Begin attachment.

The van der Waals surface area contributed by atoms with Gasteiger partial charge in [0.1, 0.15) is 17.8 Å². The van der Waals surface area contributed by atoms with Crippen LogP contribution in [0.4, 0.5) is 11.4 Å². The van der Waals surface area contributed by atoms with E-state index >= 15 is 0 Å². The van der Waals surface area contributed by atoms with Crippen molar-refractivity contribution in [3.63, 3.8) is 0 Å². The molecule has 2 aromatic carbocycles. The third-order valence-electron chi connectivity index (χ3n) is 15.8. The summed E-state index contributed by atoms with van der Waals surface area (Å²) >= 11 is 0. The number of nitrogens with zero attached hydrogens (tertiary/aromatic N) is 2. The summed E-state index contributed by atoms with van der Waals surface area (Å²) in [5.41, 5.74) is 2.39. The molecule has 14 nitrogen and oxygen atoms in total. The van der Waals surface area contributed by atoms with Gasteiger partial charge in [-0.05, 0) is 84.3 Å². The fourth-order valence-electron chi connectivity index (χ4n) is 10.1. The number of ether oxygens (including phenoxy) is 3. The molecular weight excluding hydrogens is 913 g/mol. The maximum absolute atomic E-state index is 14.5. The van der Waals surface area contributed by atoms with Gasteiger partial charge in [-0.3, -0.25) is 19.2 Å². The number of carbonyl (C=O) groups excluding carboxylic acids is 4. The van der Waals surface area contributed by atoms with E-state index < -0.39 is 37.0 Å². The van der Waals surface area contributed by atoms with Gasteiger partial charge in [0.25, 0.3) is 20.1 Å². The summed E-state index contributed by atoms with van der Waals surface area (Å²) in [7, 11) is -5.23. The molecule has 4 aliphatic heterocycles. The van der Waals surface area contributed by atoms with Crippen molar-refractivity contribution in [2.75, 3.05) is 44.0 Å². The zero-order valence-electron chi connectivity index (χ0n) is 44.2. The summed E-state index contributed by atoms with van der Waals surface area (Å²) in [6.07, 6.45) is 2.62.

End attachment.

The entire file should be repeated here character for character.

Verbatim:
The van der Waals surface area contributed by atoms with Gasteiger partial charge in [0.1, 0.15) is 17.8 Å². The van der Waals surface area contributed by atoms with Crippen LogP contribution in [0.4, 0.5) is 11.4 Å². The van der Waals surface area contributed by atoms with E-state index >= 15 is 0 Å². The van der Waals surface area contributed by atoms with Crippen molar-refractivity contribution in [3.63, 3.8) is 0 Å². The molecule has 2 aromatic carbocycles. The third-order valence-electron chi connectivity index (χ3n) is 15.8. The summed E-state index contributed by atoms with van der Waals surface area (Å²) >= 11 is 0. The number of nitrogens with zero attached hydrogens (tertiary/aromatic N) is 2. The summed E-state index contributed by atoms with van der Waals surface area (Å²) in [5.41, 5.74) is 2.39. The molecule has 14 nitrogen and oxygen atoms in total. The van der Waals surface area contributed by atoms with Gasteiger partial charge in [-0.05, 0) is 84.3 Å². The fourth-order valence-electron chi connectivity index (χ4n) is 10.1. The number of ether oxygens (including phenoxy) is 3. The molecular weight excluding hydrogens is 913 g/mol. The maximum absolute atomic E-state index is 14.5. The van der Waals surface area contributed by atoms with Gasteiger partial charge in [-0.3, -0.25) is 19.2 Å². The number of carbonyl (C=O) groups excluding carboxylic acids is 4. The van der Waals surface area contributed by atoms with E-state index < -0.39 is 37.0 Å². The van der Waals surface area contributed by atoms with Gasteiger partial charge in [0.25, 0.3) is 20.1 Å². The summed E-state index contributed by atoms with van der Waals surface area (Å²) in [7, 11) is -5.23. The molecule has 4 aliphatic heterocycles. The van der Waals surface area contributed by atoms with Crippen molar-refractivity contribution in [2.75, 3.05) is 44.0 Å². The zero-order valence-electron chi connectivity index (χ0n) is 44.2. The summed E-state index contributed by atoms with van der Waals surface area (Å²) in [6.07, 6.45) is 2.62.